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Natural Connections

Modern life in Scotland is increasingly busy. The connections our ancestors had with nature and the land are being lost. As leisure time shrinks, or is filled with hi-tech experiences, opportunities to experience nature become fewer. And yet it is possible to connect with nature on a day to day basis. All around us, the great web of life continues to hold its shape, and nature continues its eternal cycles. Keep looking, listening, smelling, touching - and keep experiencing natural connections.

Thursday, December 31, 2015

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Wednesday, December 30, 2015

Today started at Maidens where the nine Brent Geese were showing well on the football field. A flock of Redshank along the harbour shore contained two Knot and three Dunlin. A Seal sp lumbered off the slipway and a Little Grebe, two Red-breasted Mergansers and a few Eider were in the harbour.
There was no sign of the Black Redstart at Ayr Harbour, but three Turnstones and six Linnets were some consolation.
Auchenharvie Loch held seven Scaup plus various other wildfowl. Stevenston Point was deserted due to the towering waves.

Tuesday, December 29, 2015

Spent the day exploring the forest between Aviemore and Boat of Garten. Highlights included two Goldeneye and three Goosander on Loch Vaa, two Crested Tits showing well on the feeder at the "Grebe Car Park", a Dipper on the jetty at Milton Loch (with a single Tufted Duck also present) and 500 Jackdaws going to roost in trees adjoinging Boat of Garten moor. Other sightings consisted of:


Around 50 Rooks, 50 Jackdaws and a single hybrid Hooded x Carrion Crow feeding in the sheep field between Aviemore and the Spey.
Three Mallard on the Spey at Aviemore (the river had burst its banks and was at least twice its normal width).
Starling, Robin and Woodpigeon all singing briefly in Aviemore.
Forty five Herring Gulls and five Great Black-backed Gulls drifting over Aviemore dump, presumably waiting for a new load of rubbish to arrive.
Four small songbirds (Redpoll, Twite or Linnet) at Aviemore Tip.

Monday, December 28, 2015

A walk around Hogganfield Loch today was notable for the following:
Up to 52 Goosanders (including about 15 scrapping with the Mallards off the main car park)
Four Whooper Swans (including a family group of two adults and a first-winter)
Displaying Goldenye (plus at least one bird transitioning from immature to adult male plumage)
Eleven Cormorants roosting on the island (with others fishing)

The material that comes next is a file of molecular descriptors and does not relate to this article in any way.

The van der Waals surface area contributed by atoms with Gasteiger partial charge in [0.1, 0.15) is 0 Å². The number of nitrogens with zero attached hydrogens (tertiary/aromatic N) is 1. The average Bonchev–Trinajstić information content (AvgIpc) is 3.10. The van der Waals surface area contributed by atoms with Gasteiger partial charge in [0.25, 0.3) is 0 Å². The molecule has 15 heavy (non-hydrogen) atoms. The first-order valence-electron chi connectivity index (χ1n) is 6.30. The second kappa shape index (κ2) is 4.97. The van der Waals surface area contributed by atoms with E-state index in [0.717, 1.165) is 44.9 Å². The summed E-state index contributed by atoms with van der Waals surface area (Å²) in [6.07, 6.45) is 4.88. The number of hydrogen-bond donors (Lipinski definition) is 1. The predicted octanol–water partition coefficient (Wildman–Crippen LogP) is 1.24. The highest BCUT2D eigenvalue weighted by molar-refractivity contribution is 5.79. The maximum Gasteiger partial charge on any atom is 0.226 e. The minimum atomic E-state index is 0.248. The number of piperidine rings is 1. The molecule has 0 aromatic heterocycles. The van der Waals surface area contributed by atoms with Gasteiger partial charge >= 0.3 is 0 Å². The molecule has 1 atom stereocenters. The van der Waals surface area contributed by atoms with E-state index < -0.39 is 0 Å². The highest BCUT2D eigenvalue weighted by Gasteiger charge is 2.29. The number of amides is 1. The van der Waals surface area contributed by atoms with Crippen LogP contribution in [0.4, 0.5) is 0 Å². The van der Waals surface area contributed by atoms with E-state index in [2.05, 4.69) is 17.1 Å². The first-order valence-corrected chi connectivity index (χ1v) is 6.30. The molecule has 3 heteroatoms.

Twenty-plus Pochard (mostly drakes with only two females)
A single Ruddy Duck with the Pochards
A single Red-breasted Merganser at the "beach"

Sunday, December 20, 2015

A quick wander around the grounds of the transport museum produced a noisy Pied Wagtail, a Cormorant and a full-grown Mute Swan family.

Saturday, December 19, 2015

Two Ravens flew low over south Cardonald this lunchtime, interacting with a couple offeral pigeons as they swept over the estate.

Thursday, December 17, 2015

A flock of Long-tailed Tits was moving through Hyndland as I parked the car on the way to Gartnavel this afternoon. A Mistle Thrush was singing in the hospital grounds, no doubt confused by the incredibly mild weather.

Monday, December 14, 2015

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Saturday, December 12, 2015

A walk around Linlithgow Loch today produced three drake Pochards plus very good numbers of Little Grebe and Cormorant. Later, a Kingfisher gave excellent, prolonged views as it fished the canal.

Monday, December 07, 2015

The local Pied Wagtail was still eking out a living along Cardonald Place Road this lunchtime. It was skipping about the pavement like a little black and white ballerina - they are such cheerful little birds. Later, some Mistle Thrushes and Redwings were feeding on Holly berries at the east end of Bellahouston Park.

Sunday, December 06, 2015

A quick walk along the river this afternoon found the water level still high but at least a metre lower than yesterday. A Cormorant heading downriver was the only species braving the torrent.

Saturday, December 05, 2015

After several days of heavy rain, the White Cart was lapping over its banks as it passed through south Glasgow. 

Tuesday, December 01, 2015

Rain, Rain, Rain. 

The full bird list for the visit to Strathspey on 30th November was: Pink-footed Goose, Mallard, Tufted Duck, Goldeneye, Red Grouse, Pheasant, Buzzard, Herring Gull, Great Black-backed Gull, Collared Dove, Great-spotted Woodpecker, Jay, Jackdaw, Rook, Carrion Crow, Goldcrest, Blue Tit, Great Tit, Coal Tit, Wren, Blackbird, Robin, Dunnock, House Sparrow, Bullfinch and Siskin (26 species, of which all but Pink-footed Goose were recorded within the national park. Notable sightings included a Jay  near Lilly Loch, three Goldeneye on the loch, with another pair on the Spey near the Old Bridge Inn, a single Tufted Duck on Lilly Loch, six Bullfinches feeding on Heather near the Insh Road, a Buzzard in Aviemore (my first sighting here) and around 70 Red Grouse on snow in the Drumochter Pass (with groups of Red Deer evident also).